It's a safe bet that many of the people who visit the Polygon Gallery for its free opening this weekend will be motivated by curiosity about the building. This $18-million, 25,000-square-foot gallery has risen on North Vancouver's waterfront; a gleaming new beacon for SeaBus passengers as they chug across the Burrard Inlet from Vancouver. It's sure to be a game changer for the Lonsdale Quay neighbourhood; there's a lot more to do here now than meander through a so-so public market. And from inside the gallery, visitors will be treated to jaw-dropping views of the Vancouver skyline to the south.
But even if the star of the show is the Patkau Architects-designed gallery, its raison d'être is what's on the walls and installed around the building. It won't be forever that the building upstages the art.
For its inaugural exhibition in its new oceanfront location, the Polygon has mounted a show focusing on art that has a connection to the city, in a show called N. Vancouver.
"I'm nervous, I'm excited. I'm excited to show the building off," executive director and curator Reid Shier said during a private tour. "I'm proud of the building, I'm proud of the show. We've done our best."
The Polygon, formerly Presentation House Gallery (which resided in much smaller and shabbier quarters a few blocks away), is a non-collecting public gallery with an emphasis on photography and media arts. It has a stellar reputation and history, but this exhibition focuses on the history of the place where it resides, rather than the gallery itself.
N. Vancouver features work by more than 25 artists, including some 15 commissions; all have a connection to the city. Issues such as contact and colonization, Indigenous relations, the resource economy and North Van's cultural history are dealt with in smart and sometimes surprisingly beautiful ways. When was the last time a photo of a grain terminal rocked your world?
The show begins outside, with Raw Goods, a new work by Holly Ward, visible from the exterior in a glassed-in gallery. The installation features two wide, cone-like piles – one coal, one sulphur. Both commodities are integral to the local economy, and the sulphur's bright yellow is a familiar sight for anyone who has spent time on the Stanley Park Seawall across the Inlet.
In the Polygon's light-flooded lobby, Myfanwy MacLeod's The Butcher's Apron stands dark against the backdrop of the Burrard Inlet, on the other side of the glass wall. It's a one-eighth scale recreation of the HMS Discovery, the ship captained by George Vancouver that led the Europeans to the first point of contact with the Coast Salish here. After the ship was decommissioned as a naval vessel, it was permanently moored back in England, on the Thames, serving as a hospital and, later, a prison. MacLeod's model, constructed with charred wood, recreates the ship at the prison stage, with two extra levels. The scale installation uses a full-size Union Jack – a pejorative term for which is "the Butcher's Apron."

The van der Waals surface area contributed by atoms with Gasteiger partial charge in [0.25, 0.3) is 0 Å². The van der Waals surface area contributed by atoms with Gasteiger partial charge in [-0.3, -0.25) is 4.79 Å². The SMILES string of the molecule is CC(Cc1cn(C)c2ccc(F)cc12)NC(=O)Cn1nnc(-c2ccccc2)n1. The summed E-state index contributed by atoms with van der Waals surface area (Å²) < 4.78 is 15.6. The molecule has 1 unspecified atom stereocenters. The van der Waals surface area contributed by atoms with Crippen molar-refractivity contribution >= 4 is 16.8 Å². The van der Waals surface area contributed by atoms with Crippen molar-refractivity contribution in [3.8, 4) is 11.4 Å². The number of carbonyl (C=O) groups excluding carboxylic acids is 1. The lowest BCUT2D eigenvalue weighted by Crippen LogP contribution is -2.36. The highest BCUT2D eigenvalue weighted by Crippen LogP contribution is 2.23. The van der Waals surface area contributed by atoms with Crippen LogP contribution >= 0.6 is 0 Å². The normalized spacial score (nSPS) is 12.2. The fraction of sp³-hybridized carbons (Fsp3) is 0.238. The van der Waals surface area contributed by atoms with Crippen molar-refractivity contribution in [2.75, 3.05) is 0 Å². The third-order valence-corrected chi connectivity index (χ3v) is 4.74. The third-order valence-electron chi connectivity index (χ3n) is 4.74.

Also in the lobby will be Tim Lee's video Lonsdale Quay, North Vancouver, August 21, 2017. It wasn't installed yet during my visit on Wednesday, but Shier explained that it was shot during last summer's solar eclipse, tracked through the landmark "Q" sign outside the Lonsdale Quay Public Market next door.
On the way up to the second floor and the main galleries, visitors will encounter a new work by Nisga'a poet Jordan Abel, this year's winner of the prestigious Griffin Poetry Prize. As he has done previously, Abel conducted Control-F searches through digital versions of old western novels to find words related to a theme – in this case, issues of territory and ownership. The large-scale work, Cartography (12), is created in the shape of the Burrard Inlet.
Upstairs, one large gallery is installed with Jeremy Shaw's two-channel video projection Best Minds. The work documents a rave held in North Vancouver; part of a puritanical punk subculture known as "straight edge," where participants abstain from sex, drugs and alcohol (but apparently not slam dancing).
Next door, the large Freybe Family Gallery is installed with spectacular works by Vancouver superstars such as Jeff Wall, Stan Douglas, Rodney Graham and many more. There are three photographs by Greg Girard, including the grain-terminal works I found so striking, Untitled (Grain Terminal) and Cargill and Neptune Grain Terminals. I was particularly moved by Squamish Nation weaver Shelley Thomas's recreation of the ancestral blanket Chief Joe Capilano wore when he famously met with King Edward VII in London in 1906 to appeal for Indigenous rights back home in Canada. There's an iconic photograph of the delegation in which he is holding the blanket. Thomas later learned of a family connection to the blanket – it was likely woven by her great-great-grandfather's sister.
Nearby, a text work by Haida artist Raymond Boisjoly speaks to the Indigenous experience. The work is made up of pieces of 8 1/2-by-11-inch paper, hung as if they are woven on the wall. The sheets are photocopies and when you examine the work, you see that they spell out "Places Beyond Become Another." Boisjoly, a finalist for this year's Sobey Art Award, used to work for Presentation House – making photocopies, among other things – so perhaps there's a cheeky aspect to this work. But on a very serious note, the words speak to the Indigenous experience, and I read them as speaking very much to this moment for the gallery and the city. Presentation House has become another place, the Polygon – a place perhaps beyond the gallery's wildest dreams. And the Polygon will no doubt be transformative for this part of North Vancouver, a place beyond the big city across the water.
The Polygon opens to the public on Saturday and is free through the weekend (after that, admission is by donation). N. Vancouver runs to April 29 (thepolygon.ca).